dc.description.abstract<table><tr><td colspan="2" class="item-title">Patterns of Work-Centered Relationship Between a Nongovernmental Organization, Its Field Staff, and Refugee Staff</td></tr><tr class="item-sponsor"><td class="label">Conference Sponsor:</td><td class="value">Sigma Theta Tau International</td></tr><tr class="item-year"><td class="label">Conference Year:</td><td class="value">2001</td></tr><tr class="item-conference-date"><td class="label">Conference Date:</td><td class="value">June, 2001</td></tr><tr class="item-author"><td class="label">Author:</td><td class="value">Solheim, Karen, PhD</td></tr><tr class="item-institute"><td class="label">P.I. Institution Name:</td><td class="value">University of Wisconsin-Eau Claire</td></tr><tr class="item-author-title"><td class="label">Title:</td><td class="value">Assistant Professor</td></tr><tr class="item-email"><td class="label">Email:</td><td class="value">solheikd@uwec.edu</td></tr><tr><td colspan="2" class="item-abstract">Objective: The purpose of this research was to describe patterns of relationship between an American nongovernmental organization (NGO), its field staff, primarily nurses, and refugees as they interacted in a work-centered relationship (WCR) in a refugee camp. Design: This was a qualitative descriptive single case study. Population, Sample, Setting, Years: The case was the relationship that occurred between an American NGO, its field staff, and a group of approximately 400 internally displaced persons (IDP) as they worked together in a refugee camp at the Thai-Cambodian border between 1979 and 1992-93. Concept Studied: The key phenomenon for study was the work-centered relationship that occurred in the community comprised of the NGO, field staff, and refugee staff. Relationship, key to nursing, shapes self-perception, helps people find meaning, and relationship between nurses and communities affects health. Relationship as it occurs between NGOs, field staff, and refugees, is significant because of the large number of NGOs (at least 50,000) that interact with refugees (at least 27 million). Further, refugees name relationship with NGOs and staff as important and NGOs enact relationship with employed refugees in a various ways. Methods: Data were gathered from in-depth interviews with NGO leaders (N=4), including nurse leaders, and from organizational documents (&gt;200). Measures, such as member checking, were taken to insure trustworthiness. Data analysis, guided by a conceptual framework of relationship in community and a study definition of relationship, employed a systematic process of content analysis. Findings: Results depicted a strong relationship among the NGO, its field staff, and refugees that endured in a particularly harsh circumstance. Prominent relational patterns were refugee self-reliance, advocacy, and the relationship as for refugees. As a result of this particular WCR over 400 refugees delivered effective health care to a camp of up to 85,000 people over a 13-year period with the assistance of a total of 235 field staff (122 RNs). Conclusions: Comparison of the study relationship to the range of all possible relationships in community allowed concluding that this WCR was congruent with many of the ideals outlined in the conceptual framework. Relationship was valued for its own sake, refugee needs for growth, agency, and fulfillment were integrated, and refugees&rsquo; humanity was recognized. Implications: As a result of this study, the concept of relationship in community has been explicated and effectively applied to guide research. This study affirmed the nursing value of relationship, provided a unique and powerful illustration of nursing relationship with a community, and calls upon nurses and others to bring relationship in community to the center of any human endeavor.</td></tr></table>en_GB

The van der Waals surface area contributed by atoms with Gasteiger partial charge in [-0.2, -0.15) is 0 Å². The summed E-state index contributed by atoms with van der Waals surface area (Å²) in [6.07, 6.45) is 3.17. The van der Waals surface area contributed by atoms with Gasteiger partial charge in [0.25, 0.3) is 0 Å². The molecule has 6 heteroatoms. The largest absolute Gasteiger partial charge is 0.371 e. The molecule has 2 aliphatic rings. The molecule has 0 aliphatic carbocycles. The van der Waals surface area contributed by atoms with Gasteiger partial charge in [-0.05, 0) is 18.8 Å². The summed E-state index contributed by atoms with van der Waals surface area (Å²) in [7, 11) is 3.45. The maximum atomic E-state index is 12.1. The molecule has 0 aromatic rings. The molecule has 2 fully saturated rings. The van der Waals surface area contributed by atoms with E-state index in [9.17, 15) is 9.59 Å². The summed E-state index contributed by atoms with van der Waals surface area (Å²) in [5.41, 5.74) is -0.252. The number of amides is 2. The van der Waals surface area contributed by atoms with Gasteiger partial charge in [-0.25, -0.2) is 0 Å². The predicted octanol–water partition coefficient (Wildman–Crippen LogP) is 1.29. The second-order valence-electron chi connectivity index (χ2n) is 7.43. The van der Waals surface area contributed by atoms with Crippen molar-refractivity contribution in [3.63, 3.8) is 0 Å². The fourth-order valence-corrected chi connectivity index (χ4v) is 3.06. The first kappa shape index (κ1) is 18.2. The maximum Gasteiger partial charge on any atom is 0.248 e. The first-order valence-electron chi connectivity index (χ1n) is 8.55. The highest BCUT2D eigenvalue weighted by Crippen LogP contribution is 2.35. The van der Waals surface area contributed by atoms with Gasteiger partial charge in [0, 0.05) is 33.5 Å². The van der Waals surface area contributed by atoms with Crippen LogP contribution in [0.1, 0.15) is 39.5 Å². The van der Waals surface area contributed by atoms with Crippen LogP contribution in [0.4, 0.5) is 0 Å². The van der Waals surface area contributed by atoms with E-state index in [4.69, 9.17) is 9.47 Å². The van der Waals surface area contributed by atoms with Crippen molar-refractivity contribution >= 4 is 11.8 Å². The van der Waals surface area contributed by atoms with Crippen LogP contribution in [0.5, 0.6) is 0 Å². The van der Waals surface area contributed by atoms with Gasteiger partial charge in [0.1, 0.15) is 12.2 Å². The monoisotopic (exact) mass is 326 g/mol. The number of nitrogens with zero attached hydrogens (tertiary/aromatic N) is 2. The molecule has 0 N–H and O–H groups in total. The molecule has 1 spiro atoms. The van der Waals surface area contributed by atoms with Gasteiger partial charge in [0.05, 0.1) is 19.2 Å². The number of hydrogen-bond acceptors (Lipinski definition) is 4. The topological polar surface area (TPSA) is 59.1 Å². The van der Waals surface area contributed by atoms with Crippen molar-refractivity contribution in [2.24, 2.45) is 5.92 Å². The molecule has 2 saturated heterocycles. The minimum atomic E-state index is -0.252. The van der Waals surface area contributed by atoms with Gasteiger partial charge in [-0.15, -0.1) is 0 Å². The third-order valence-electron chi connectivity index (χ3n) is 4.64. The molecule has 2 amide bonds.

dc.date.available2011-10-26T14:09:15Z-
dc.date.issued2001-06en_GB
dc.date.accessioned2011-10-26T14:09:15Z-
dc.description.sponsorshipSigma Theta Tau Internationalen_GB